14. The only way to avoid this element of chance would be to say that, even where the Convention-compatible interpretation had not been previously established, a person without the relevant Convention right could make submissions as to what the interpretation would have to be in order to make the provision compatible with the Convention right in a hypothetical case involving someone with the relevant right. And then insist on that interpretation being applied to her case. Such an approach would be tantamount to treating someone without a Convention right as having a Convention right. Even leaving section 7(1) aside, it would be self-evidently untenable. For that good reason, it was not, of course, even remotely suggested by Mr Blake.
15. Having regard to the issues which were argued at the hearing, with some reluctance, I would allow the appeal for the reasons given by Lord Brown.
BARONESS HALE OF RICHMOND
16. The simple issue presented to us was whether the coroner's decision, to resume or not to resume the inquest into the killing of Troy Hurst, should have been governed or guided by the State's positive obligation under article 2 of the European Convention on Human Rights - in short, to conduct an effective investigation into whether the State had failed in its obligation to protect the right to life.
17. As to whether or not the coroner's decision should have been governed by the Convention, the short answer is no. Remedies to give effect in domestic law to the rights enshrined in the Convention were introduced on 2 October 2000. Those remedies consist of the duty of public authorities, including the courts, to act compatibly with the Convention rights (section 6(1)), the right of individual victims to assert or rely upon an actual or threatened breach of that duty in any domestic legal proceedings (section 7(1)), the duty of the courts to interpret and apply legislation compatibly with the Convention rights (section 3(1)) and the power of the higher courts to declare primary legislation incompatible (section 4(1)). It would make no sense to divide up the interpretative and remedial provisions for this purpose. As my noble and learned friend, Lord Rodger of Earlsferry, put it in Wilson v First County Trust Ltd (No 2)  1 AC 816, at para 204:
18. As to whether or not the coroner should have been guided by the United Kingdom's obligations under the Convention in respect of a death to which the 1998 Act did not apply, I accept, of course, that the coroner was not bound to comply with those obligations. To hold otherwise would be to incorporate the Convention into domestic law by the back door. It may be that he would have been justified in ignoring it altogether. But he did not do so. And to my mind there was one respect in which the values underlying the Convention were obviously relevant to the exercise of his discretion even though the 1998 Act does not apply. I refer to the proper scope of an inquest even under the old law.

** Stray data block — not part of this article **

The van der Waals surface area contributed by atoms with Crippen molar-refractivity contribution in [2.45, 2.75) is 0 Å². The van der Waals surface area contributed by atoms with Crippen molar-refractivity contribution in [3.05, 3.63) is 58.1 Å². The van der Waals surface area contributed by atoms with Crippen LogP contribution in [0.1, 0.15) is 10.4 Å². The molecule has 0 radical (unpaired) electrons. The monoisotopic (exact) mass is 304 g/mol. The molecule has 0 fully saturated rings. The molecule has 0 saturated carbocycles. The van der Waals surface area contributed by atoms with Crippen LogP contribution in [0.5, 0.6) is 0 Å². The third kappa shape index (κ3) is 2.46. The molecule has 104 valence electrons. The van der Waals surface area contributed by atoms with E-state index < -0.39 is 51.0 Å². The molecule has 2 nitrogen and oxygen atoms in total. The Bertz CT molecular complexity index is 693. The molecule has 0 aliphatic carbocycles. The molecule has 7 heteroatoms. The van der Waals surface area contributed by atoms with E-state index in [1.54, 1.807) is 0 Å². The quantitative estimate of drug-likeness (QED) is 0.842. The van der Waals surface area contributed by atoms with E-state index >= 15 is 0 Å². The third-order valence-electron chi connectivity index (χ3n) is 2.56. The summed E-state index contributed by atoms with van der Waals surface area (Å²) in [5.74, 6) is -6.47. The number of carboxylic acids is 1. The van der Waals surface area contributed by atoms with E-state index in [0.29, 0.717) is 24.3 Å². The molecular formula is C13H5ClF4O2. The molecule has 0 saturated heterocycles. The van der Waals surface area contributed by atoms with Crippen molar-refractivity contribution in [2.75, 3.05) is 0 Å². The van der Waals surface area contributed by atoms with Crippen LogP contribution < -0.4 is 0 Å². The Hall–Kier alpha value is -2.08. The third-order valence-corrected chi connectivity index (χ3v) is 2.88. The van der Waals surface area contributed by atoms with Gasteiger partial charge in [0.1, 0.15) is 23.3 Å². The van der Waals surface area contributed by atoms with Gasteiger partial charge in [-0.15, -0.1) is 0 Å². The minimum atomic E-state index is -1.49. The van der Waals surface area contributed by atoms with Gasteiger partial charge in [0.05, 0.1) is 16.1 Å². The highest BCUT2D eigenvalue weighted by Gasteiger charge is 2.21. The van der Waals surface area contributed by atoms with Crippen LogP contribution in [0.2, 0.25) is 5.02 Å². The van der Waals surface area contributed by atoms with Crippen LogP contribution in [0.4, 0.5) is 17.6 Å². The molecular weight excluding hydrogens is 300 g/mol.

19. I question whether the distinction drawn by Lord Brown between a "Middleton inquest" and a "Jamieson inquest" is as stark as he suggests. A Middleton inquest is, of course, one in which the Coroners Act 1988 and the Rules have to be interpreted and given effect in a way which is compatible with the United Kingdom's obligations under article 2. This means, not only that the scope of the inquiry must encompass whether the authorities were indeed in breach of their positive obligation to protect life (as identified in Osman v United Kingdom (1998) 29 EHRR 245), but also that the inquiry "ought ordinarily to culminate in an expression, however brief, of the jury's conclusion on the disputed factual issues at the heart of the case": R (Middleton) v West Somerset Coroner  2 AC 182, per Lord Bingham of Cornhill at p 198, para 20.
20. The decision of the Court of Appeal in R v Coroner for North Humberside and Scunthorpe, Ex p Jamieson  QB 1 was concerned, and as I read it solely concerned, with the circumstances in which it was proper for the coroner to leave a verdict of "lack of care" to the jury. It was made clear that "lack of care" is a specialised verdict, which should more properly be termed "neglect" (per Sir Thomas Bingham MR at p 25, para (8) of his general conclusions). It referred to "a gross failure to provide adequate nourishment or liquid, or provide or procure basic medical attention or shelter or warmth for someone in a dependent position" (para 9). It could rarely, if ever, be a free-standing verdict rather than annexed to another verdict such as natural causes (para 10). It could only be associated with a verdict that the deceased took his own life where gross neglect was directly connected with the deceased's suicide (para 11). However, "there could be no objection to a verdict which incorporates a brief, neutral, factual statement" of how the deceased came by his death (p 24, para (6)).